The Bill of Discovery -- Connecticut's Secret Procedural Device

Unlike New York, Connecticut does not have a statutory pre-arbitration sucker-punch a complainant can throw at the respondant.  You can seek an order pendent lite when you file your demand for arbitration, but you cannot get a temporary restraining order or attachment before you file the demand for arbitration.

There is a consolation prize, however:  the Bill of Discovery.  A plaintiff who can demonstrate probable cause to bring an action and no other adequate means of obtaining the desired information, can petition for a Bill of Discovery seeking information to determine the action is worthy of being pursued. 

The Bill of Discovery is a creature of equity, so do not trouble yourself searching the Practice Book or General Statutes for it.  (Not that the Practice Book and Statutes help anyway.  But that is a different rant.)

In a regular litigation context, this is a wonderful device that actually lets you put the cart before the horse.  But in a good way.  As long as you are not concerned that the defendant will make itself judgment-proof during the delay, the Bill of Discovery is a great way to avoid lengthy pre-answer motion practice.  Simply, you learn through discovery before bringing the action the facts necessary to avoid a motion to strike. 

And my personal favorite use of the Bill of Discovery:  confounding out-of-state lawyers with arcane procedural maneuvers.  More on this later, when I cover the mesne process (see Practice Book § 8-1).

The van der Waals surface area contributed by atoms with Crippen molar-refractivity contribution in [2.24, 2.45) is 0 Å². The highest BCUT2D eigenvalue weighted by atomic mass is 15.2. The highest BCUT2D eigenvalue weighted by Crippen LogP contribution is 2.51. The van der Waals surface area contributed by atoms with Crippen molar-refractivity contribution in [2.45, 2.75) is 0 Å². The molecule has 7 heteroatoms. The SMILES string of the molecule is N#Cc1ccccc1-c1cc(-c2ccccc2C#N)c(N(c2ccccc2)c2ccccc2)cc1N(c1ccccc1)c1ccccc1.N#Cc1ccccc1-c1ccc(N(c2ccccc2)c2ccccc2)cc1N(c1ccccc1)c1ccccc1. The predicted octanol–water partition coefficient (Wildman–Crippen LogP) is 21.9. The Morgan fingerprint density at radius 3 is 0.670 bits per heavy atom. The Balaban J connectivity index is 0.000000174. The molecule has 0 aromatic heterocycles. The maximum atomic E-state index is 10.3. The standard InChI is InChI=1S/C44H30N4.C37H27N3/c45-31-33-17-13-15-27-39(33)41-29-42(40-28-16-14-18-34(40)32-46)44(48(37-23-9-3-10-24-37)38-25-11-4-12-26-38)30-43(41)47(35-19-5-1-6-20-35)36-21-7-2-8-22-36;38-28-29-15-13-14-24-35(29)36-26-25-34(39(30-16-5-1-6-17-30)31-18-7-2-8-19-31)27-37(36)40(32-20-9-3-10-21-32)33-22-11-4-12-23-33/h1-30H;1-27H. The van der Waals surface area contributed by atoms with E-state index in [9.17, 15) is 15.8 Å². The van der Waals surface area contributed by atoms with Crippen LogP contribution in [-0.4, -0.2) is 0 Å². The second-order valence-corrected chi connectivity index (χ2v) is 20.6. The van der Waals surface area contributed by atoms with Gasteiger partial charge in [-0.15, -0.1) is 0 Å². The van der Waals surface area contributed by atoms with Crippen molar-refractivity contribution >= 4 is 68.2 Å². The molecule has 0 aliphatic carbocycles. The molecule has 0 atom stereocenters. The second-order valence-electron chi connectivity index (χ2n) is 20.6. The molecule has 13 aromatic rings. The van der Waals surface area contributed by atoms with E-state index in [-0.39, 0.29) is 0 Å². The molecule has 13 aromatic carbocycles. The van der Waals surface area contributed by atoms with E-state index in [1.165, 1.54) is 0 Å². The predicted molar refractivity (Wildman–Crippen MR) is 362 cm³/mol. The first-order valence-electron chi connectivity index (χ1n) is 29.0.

Pre-Filing Prejudgment Remedies In Arbitration

Putting Some Bite Into Arbitration

Mandatory arbitration clauses are de riguer in commercial agreements:  they let you resolve your disputes privately, more quickly, and at a lower overall cost.  Where they fall short is the in terrorum effect. 

Threatening arbitration if a adversary won't fall in line just doesn't have the same bite as threatening litigation.  In fact, the larger your claim, the less bite the arbitration threat has because the fee for filing a claim in arbitration goes up with the value of your claim.

Perfect example:  you are trying to settle an LLC divorce where Member X has breached his fiduciary duty causing $500,000 in losses.  The filing fee to bring the claim with the American Arbitration Association is $6,200.  The fee to bring the same claim in New York Supreme Court is $210.  Your adversary knows that your client will part with $210 in the blink of an eye, so the threat of a lawsuit is meaningful.  But your adversary also knows that convincing your client to pay the $6,200 fee to press for a reasonable settlement is going to take some work on your part. 

Luckily, there is another way.

In New York, you can petition the Supreme Court for the entry of provisional orders in aid of arbitration before you file your claim for arbitration.  CPLR § 7502(c) lets you seek a temporary restraining order and preliminary injunction in aid of an arbitration claim, and then wait up to 30 days after the court rules on your petition before filing the claim. 

The cost for the petition is $210.  If you don't settle the case within the 30 days, then you spend the $6,200 and file the arbitration.  By then, your adversary knows you are serious and your client is ready to pay the arbitration filing fee.

P.S. on Law Latin for you new kids out there:

When a senior partner corrects your pronunciation of that dead language, a good thing to do is thank him or her, and repeat the "correct" pronunciation a few times while making a face like you are committing it to memory. 

A bad thing to do is to ask who was the emporer of Rome when he/she was growing up.